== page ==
Summer comes for the first time on a seaweed-strewn beach on the Cap Corse, the finger of Corsica that points, unwavering and unmistakable, toward France. (And Corsica, her storefronts striped with graffiti, her guttural dialect, knows exactly which finger it is.)
That morning, my friend takes a flight back to Paris and school and I take a bus up the coast to a tiny town with a beach, a half-moon of white sand cradling neon blue ocean. This would become, it turns out, my seasonal theme. But by June, summer has only half-arrived in the northern stretch of the Mediterranean. Drippy, late-afternoon rain still falls every other day. I wear a jacket and retreat to my room to watch dubbed TV.
The very last day, though, the clouds blow away and the heat settles, leaving the sky a suffocated powder blue. For the first time, I pull my bathing suit from the bottom of my suitcase. The bus ticket costs 2 Euro and the driver accelerates around the corners as though he’s playing a video game. Stomach still touchy from the flu, I close my eyes as we fly around the rim of the Cap—the coolest roller coaster ever. The one that falls over water.
My destination is a pebbly parking lot hemmed in by mountains on one side, green vineyards clinging to their slopes. In the center of the lot, looking weathered and out-of-place, stands a painted cement altar dedicated to Saint Anthony and the chapel that stood on the spot before it was bombed in World War II. The beach itself is serviced by only a ramshackle bar and café at one end, its awnings flapping the breeze. The sand is mostly empty, save a few scampering children and their weary moms, and picky gobs of seaweed that look like dish-scouring pads.
I hardly remember how to be on a beach, what to do on one. It’s been that long. I am early-season pale and soft from all those macarons in Paris and reluctant to stand around in a bathing suit, to make tanning-related pretenses while the women around me are mostly topless and brown already. (In Paris in the cold, where such things are easier to say and do, I boast of being topless all summer. In the actual Mediterranean in actual summer, I realize that certain parts of my body have never known direct sunlight and that the acclimation process could prove painful.)
I spread out a towel. I have no idea what to do. My bathing suit is a riff on a 1930s showgirl costume. There is no better way, in the Mediterranean in early summer amidst sleek black suits and skin without tan lines, to look like an American. It might have been more effective, maybe, to paint a target on my back in sunblock and let the rays do the rest.
He appears before my eyes in a clinging blue bathing suit that is vintage chic and worthy of the window display at Le Bon Marche, and so does the second theme of my summer. That I will be approached —in several different nations, situational contexts, and languages—by handsome men who bear, along with a certain sort of swagger that I will only call international, a single question.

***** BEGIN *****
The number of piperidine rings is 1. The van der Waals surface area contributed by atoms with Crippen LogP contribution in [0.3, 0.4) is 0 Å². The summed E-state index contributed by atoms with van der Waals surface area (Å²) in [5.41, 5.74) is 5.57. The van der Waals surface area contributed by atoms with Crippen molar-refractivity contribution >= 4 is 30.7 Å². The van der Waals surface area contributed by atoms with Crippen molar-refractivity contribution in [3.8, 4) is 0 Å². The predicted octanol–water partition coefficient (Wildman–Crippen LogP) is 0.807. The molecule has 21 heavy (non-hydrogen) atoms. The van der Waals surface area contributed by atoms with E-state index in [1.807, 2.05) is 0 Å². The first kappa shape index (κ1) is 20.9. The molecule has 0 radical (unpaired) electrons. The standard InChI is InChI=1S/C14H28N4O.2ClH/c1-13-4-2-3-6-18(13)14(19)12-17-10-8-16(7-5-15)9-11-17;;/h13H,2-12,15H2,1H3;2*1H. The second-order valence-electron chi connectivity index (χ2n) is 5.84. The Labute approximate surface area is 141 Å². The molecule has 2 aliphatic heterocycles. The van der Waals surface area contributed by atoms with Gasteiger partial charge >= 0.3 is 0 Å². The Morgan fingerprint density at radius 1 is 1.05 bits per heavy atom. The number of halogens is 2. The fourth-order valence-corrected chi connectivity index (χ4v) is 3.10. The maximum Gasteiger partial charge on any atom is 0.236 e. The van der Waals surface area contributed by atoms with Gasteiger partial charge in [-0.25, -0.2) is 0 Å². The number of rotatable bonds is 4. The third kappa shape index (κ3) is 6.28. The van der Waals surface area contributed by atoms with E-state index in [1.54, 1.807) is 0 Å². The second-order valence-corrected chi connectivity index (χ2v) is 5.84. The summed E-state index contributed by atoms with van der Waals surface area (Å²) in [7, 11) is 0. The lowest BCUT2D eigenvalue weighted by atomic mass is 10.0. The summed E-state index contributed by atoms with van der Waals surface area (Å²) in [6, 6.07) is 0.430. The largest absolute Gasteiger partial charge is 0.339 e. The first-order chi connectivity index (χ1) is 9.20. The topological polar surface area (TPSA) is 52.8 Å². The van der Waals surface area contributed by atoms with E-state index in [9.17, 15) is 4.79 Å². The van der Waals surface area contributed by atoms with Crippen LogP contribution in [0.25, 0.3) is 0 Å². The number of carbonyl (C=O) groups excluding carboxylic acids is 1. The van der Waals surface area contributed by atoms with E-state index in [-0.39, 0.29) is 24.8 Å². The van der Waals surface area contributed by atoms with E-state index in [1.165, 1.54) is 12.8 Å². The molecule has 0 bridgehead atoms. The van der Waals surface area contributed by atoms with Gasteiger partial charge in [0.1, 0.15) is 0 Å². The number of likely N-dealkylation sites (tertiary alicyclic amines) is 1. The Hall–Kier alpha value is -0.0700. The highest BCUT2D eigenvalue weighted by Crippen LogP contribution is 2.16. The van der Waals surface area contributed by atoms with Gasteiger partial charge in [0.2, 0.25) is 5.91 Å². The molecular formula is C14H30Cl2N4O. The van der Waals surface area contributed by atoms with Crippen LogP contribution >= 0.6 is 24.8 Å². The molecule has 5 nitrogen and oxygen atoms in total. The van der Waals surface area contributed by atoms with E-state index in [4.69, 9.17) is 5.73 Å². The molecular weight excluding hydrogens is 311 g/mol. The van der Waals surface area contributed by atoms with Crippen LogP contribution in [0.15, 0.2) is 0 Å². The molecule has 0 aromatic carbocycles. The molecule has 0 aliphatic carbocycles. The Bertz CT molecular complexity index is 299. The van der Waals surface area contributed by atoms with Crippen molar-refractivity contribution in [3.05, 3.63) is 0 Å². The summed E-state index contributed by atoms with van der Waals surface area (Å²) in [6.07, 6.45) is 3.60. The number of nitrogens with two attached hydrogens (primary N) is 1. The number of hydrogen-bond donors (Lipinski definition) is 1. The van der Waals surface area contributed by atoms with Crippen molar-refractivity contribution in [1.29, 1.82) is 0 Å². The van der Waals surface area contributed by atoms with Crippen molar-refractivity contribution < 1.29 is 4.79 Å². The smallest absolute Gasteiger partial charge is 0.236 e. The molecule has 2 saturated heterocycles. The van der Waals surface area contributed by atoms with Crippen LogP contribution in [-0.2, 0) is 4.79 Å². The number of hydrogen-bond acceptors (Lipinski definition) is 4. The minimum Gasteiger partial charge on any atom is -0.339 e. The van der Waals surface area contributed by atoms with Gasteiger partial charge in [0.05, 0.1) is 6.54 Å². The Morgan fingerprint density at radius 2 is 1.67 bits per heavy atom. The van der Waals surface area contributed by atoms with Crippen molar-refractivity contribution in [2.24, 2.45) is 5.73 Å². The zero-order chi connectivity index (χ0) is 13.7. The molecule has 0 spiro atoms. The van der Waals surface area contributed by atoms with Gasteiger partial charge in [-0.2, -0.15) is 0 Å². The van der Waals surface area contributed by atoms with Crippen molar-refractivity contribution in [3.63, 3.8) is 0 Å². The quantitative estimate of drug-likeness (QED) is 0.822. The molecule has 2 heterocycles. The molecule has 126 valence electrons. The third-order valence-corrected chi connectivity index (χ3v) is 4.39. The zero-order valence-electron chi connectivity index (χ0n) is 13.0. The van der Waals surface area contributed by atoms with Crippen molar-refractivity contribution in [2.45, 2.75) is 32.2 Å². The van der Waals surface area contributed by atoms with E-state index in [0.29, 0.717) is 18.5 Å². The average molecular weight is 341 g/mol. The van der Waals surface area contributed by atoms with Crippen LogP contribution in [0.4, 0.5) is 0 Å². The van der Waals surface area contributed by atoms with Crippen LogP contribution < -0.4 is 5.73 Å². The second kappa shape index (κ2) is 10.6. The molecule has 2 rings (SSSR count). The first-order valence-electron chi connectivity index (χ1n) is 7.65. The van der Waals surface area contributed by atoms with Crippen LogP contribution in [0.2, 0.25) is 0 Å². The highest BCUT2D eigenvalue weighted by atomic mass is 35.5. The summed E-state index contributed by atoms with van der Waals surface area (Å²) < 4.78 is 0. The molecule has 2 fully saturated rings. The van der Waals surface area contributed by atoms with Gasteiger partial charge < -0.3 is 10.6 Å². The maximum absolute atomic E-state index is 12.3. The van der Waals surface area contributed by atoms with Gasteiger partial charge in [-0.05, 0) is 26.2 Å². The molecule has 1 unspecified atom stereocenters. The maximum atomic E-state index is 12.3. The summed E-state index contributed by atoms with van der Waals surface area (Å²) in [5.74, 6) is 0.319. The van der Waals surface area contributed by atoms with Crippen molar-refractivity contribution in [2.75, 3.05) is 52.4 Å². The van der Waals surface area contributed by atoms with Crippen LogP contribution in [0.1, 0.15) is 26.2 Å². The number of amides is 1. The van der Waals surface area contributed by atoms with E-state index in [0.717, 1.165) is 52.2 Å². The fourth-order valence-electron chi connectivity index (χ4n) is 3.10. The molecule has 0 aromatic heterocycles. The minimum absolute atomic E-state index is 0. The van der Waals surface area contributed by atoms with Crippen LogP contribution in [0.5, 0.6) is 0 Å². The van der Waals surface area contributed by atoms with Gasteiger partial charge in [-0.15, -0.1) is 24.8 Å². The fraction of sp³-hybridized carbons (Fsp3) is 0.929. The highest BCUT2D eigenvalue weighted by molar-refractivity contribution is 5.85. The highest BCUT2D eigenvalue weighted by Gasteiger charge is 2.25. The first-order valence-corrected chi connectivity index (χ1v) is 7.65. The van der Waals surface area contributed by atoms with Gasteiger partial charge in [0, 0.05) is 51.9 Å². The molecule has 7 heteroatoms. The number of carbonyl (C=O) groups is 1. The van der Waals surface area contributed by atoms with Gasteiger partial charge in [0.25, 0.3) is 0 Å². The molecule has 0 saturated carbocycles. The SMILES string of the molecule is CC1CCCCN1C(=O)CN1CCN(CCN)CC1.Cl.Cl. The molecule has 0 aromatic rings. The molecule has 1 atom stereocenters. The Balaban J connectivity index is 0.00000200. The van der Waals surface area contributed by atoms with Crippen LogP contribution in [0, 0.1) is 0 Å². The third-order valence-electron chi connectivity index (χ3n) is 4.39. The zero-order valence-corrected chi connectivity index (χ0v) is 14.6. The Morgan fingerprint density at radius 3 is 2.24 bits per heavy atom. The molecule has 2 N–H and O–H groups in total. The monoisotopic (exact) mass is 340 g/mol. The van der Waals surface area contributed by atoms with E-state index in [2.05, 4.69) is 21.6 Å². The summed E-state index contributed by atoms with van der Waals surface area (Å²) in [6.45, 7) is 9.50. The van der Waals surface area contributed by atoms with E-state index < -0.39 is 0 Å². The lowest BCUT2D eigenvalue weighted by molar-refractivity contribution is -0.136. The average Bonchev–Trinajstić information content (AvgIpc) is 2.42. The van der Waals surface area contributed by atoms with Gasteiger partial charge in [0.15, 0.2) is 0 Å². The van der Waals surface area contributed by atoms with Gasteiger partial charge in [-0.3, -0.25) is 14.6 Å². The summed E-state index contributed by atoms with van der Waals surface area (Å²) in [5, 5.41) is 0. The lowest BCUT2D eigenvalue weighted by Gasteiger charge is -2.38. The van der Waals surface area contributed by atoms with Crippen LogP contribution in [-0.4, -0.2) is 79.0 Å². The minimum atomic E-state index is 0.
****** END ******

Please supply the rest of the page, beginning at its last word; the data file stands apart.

“Are you traveling alone?”
The answer to this question changes depending on my mood, the exact contours of that situational context, and whether they guy seems, at the outset, like a would-be or even a seasoned murderer.
In this case, the suit whispers a tantalizing, “Maybe.” So does the ravishingly beautiful boy, no older than 19 or 20, who shares his beach blanket. As the man leans over to ask if I’d like a coffee, my eyes wander to the boy, whose dense curls—a lazy midday yawn—distract me and make me wonder if I am in a sort of real-world version of a Bond movie. Only I’m wearing a bathing suit with too much fabric.
I say no thanks to the coffee and he smiles.
“Do you want to swim?”
“Yes,” I say, “But I want to warm up first. I’m going to wait a little while.”
“Come on,” he says, waving me toward the water. I blame the language gap.
I follow because I am grateful for the company or maybe because I like swimming in Corsica with handsome men, two things that can get a girl killed in all sorts of situations. When I ask where he’s from, he smiles, reveals a row of gleaming teeth and says, “France.” Assuming that “No shit” won’t translate particularly well, I ask which city.
“Paris,” he says, before diving under the surface.
“No shit,” I say to the splash.
The cove at Pietracorbara is surrounded by high green cliffs that obscure the view to other parts of the coast. The sky is cloudless, the color shifting from pale to sapphire as your eyes move higher. The beach itself is rounded and white, a thumbnail edged by reedy grass. I take stock, float over the waves, prepare myself for weeks more of just this.
The man emerges from the waves and says, “Do you know what they are, les meduses?”
“Yes,” I say. “Jellyfish.”
He laughs at the word and we converse for a solid five minutes about my French-language education, my time in Paris, his “good friend” back on the sand, how much he loves Corsica, before he says, “Ah, there is a meduse right in front of you. So many in the water today.”
I arrive safely back on my blanket approximately four seconds later. My friend stops by later to check in, water still dripping from his hair. He asks again if I want coffee, and I thank him but refuse again, unable to grasp the idea of drinking coffee in a bathing suit. Later , he brings some back to the boy.
I flip. I read, but only a little. I braid the ends of grass. I watch a mother wrangle a kicking, squirming little boy into her line of vision. I wonder how I will manage my summer alone, how I will make my way down endless stretches of sand, vacation everywhere, the domain of the exhausted, all while knowing no one. I touch the clumps of seaweed to see if they really feel like scouring pads. They don’t. They’re softer in the center.